AIR pollution in Metro Manila has worsened because of the firecrackers and pyrotechnics exploded by New Year revelers, according to the Department of Environment and Natural Resources (DENR).
DENR Secretary Ramon Paje said the number of particulates in the air went beyond the guideline values set by the government and the World Health Organization.
On the first day of the year, the average reading for particulate matter with size of 10 microns or PM10 in Metro Manila was 1,437 ug/Ncm (micrograms per normal cubic meter of air), compared to 537 ug/Ncm last year.
Paje said the hourly maximum levels of PM10 in various cities exceeded the air quality guideline value of 150 ug/Ncm, particularly in Katipunan Avenue (1,990 ug/Ncm) EDSA-Timog (1,450 ug/Ncm), Valenzuela City (1,160 ug/Ncm), and Taguig City (1,150 ug/Ncm).
When lit, firecrackers release a large amount of tiny toxic particles that can easily enter the lungs and damage the respiratory system. They also emit smoke that contains sulphur compounds and heavy metals that could trigger asthma attacks or cause other ailments.
Firecrackers also make water acidic, deplete nutrients in the soil and affect the diversity of the ecosystems, Paje said.
Climate Change Commissioner Heherson Alvarez said firecrackers should be banned because they endanger people’s health and the environment.
“The DOH statistics do not tell us the number of revellers and innocent bystanders- including infants, pregnant women, elderly and household pets- whose health is adversely affected as a result of the chemical haze and air pollution caused by firecrackers and pyrotechnics,” he said.
“Pyrotechnics and the mentality that promotes it aggravate global warming, to say nothing of its more perilous impact: the irreversible damage to our natural ecosystems and, ultimately, to our planet,” Alvarez said.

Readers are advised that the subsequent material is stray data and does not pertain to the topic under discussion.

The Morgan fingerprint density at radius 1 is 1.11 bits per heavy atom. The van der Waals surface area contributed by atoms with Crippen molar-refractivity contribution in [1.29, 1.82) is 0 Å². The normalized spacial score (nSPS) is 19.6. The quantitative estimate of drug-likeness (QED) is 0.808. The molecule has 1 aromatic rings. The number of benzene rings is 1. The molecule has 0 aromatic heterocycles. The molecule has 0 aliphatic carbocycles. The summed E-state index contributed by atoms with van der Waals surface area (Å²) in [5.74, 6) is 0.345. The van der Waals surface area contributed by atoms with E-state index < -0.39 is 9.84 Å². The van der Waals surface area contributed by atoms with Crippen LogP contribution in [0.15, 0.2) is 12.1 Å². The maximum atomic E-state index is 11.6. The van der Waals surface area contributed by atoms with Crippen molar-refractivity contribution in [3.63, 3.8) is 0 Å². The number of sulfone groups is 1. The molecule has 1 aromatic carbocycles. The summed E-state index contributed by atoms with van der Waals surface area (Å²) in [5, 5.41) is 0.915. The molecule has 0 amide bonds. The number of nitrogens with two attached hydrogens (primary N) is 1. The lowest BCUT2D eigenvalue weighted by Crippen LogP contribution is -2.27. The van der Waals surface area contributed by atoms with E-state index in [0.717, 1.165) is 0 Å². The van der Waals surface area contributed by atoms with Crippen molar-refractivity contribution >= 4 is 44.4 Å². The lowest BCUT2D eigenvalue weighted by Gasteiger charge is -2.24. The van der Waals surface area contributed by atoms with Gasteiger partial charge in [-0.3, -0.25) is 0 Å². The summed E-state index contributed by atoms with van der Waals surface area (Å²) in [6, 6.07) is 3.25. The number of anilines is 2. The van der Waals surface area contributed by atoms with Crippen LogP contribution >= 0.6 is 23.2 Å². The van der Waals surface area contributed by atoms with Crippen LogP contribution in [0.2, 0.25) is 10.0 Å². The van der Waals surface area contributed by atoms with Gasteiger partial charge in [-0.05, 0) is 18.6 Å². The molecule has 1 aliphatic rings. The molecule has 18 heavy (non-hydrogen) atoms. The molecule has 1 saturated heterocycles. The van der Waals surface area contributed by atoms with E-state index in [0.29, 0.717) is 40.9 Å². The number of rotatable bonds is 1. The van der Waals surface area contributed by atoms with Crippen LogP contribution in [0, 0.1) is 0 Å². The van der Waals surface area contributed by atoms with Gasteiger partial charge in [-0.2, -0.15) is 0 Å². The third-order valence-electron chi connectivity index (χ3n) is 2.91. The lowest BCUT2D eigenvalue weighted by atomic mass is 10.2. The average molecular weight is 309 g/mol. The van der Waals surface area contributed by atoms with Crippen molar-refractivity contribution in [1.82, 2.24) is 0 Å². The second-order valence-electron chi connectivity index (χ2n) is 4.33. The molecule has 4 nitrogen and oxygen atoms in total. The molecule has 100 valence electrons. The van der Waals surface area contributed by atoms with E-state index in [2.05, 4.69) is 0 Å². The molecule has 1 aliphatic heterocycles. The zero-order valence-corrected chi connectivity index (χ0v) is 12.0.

“When I was Environment Secretary in 2001, that agency recorded a 2,000 percent hike in Metro Manila’s carbon dioxide and nitrogen dioxide emissions as a result of massive New Year explosions. Today, with at least 50 percent of the nation’s 100 million people residing in urban areas, I would not be surprised if after 12 years, there is another 2,000 percent increase in greenhouse gas emissions,” Alvarez added.
He said the Philippines is in a unique position “of leading the world in the voluntary banning of firecrackers and pyrotechnics as part of a protective effort to save humanity and our habitat for integration in the 2015 protocol deliberations.”
Paje said the DENR is mainly responsible for the implementation of Republic Act 8749 or the Clean Air Act, but other government agencies as well as strong public support must come together to reduce air pollution.
Malacañang on Thursday called on all stakeholders to come up with a “common stand” on safer alternatives for celebrating New Year.
Presidential Communications Secretary Herminio Coloma Jr. issued the statement after the number of revelry-related injuries rose to more than 800. Coloma said there should be a concerted effort to enact ordinances or national laws that restrict the sale of fireworks.
“Every New Year’s Day, we are greeted with headlines on hundreds of injured persons as a result of firecracker explosions, as well as casualties from stray bullets. We believe that there should be an alternative to this unfortunate scenario,” he said.
“We can ill-afford to wait for another New Year’s Day celebration marred by similar injuries or deaths. We call on all stakeholders to reach a common stand on safer alternatives for celebrating New Year’s Day through local ordinances or enactment and amendment of existing national laws,” he added.